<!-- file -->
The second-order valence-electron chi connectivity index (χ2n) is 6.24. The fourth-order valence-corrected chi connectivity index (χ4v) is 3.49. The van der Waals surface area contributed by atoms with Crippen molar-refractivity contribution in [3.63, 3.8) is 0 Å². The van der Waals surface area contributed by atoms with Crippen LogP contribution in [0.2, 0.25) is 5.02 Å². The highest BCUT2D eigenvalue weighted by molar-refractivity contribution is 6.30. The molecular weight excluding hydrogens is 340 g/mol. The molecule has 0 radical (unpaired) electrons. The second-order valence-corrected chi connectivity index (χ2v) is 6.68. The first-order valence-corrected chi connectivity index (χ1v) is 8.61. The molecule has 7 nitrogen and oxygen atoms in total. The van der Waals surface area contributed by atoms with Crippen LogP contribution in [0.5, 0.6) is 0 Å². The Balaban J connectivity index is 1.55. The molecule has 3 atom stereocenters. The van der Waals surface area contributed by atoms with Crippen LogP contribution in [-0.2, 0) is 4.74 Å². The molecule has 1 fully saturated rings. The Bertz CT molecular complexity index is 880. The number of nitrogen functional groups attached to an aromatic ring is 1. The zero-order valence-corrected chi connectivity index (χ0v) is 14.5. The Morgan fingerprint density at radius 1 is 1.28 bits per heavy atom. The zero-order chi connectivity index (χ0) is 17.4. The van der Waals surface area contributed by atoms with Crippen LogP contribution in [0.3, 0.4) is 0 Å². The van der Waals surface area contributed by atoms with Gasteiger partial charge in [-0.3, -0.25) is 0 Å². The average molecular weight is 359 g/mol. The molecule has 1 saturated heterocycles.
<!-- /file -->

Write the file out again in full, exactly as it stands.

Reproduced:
The second-order valence-electron chi connectivity index (χ2n) is 6.24. The fourth-order valence-corrected chi connectivity index (χ4v) is 3.49. The van der Waals surface area contributed by atoms with Crippen molar-refractivity contribution in [3.63, 3.8) is 0 Å². The van der Waals surface area contributed by atoms with Crippen LogP contribution in [0.2, 0.25) is 5.02 Å². The highest BCUT2D eigenvalue weighted by molar-refractivity contribution is 6.30. The molecular weight excluding hydrogens is 340 g/mol. The molecule has 0 radical (unpaired) electrons. The second-order valence-corrected chi connectivity index (χ2v) is 6.68. The first-order valence-corrected chi connectivity index (χ1v) is 8.61. The molecule has 7 nitrogen and oxygen atoms in total. The van der Waals surface area contributed by atoms with Crippen LogP contribution in [0.5, 0.6) is 0 Å². The Balaban J connectivity index is 1.55. The molecule has 3 atom stereocenters. The van der Waals surface area contributed by atoms with Crippen LogP contribution in [-0.2, 0) is 4.74 Å². The molecule has 1 fully saturated rings. The Bertz CT molecular complexity index is 880. The number of nitrogen functional groups attached to an aromatic ring is 1. The zero-order valence-corrected chi connectivity index (χ0v) is 14.5. The Morgan fingerprint density at radius 1 is 1.28 bits per heavy atom. The zero-order chi connectivity index (χ0) is 17.4. The van der Waals surface area contributed by atoms with Crippen LogP contribution in [0.3, 0.4) is 0 Å². The van der Waals surface area contributed by atoms with Gasteiger partial charge in [-0.3, -0.25) is 0 Å². The average molecular weight is 359 g/mol. The molecule has 1 saturated heterocycles.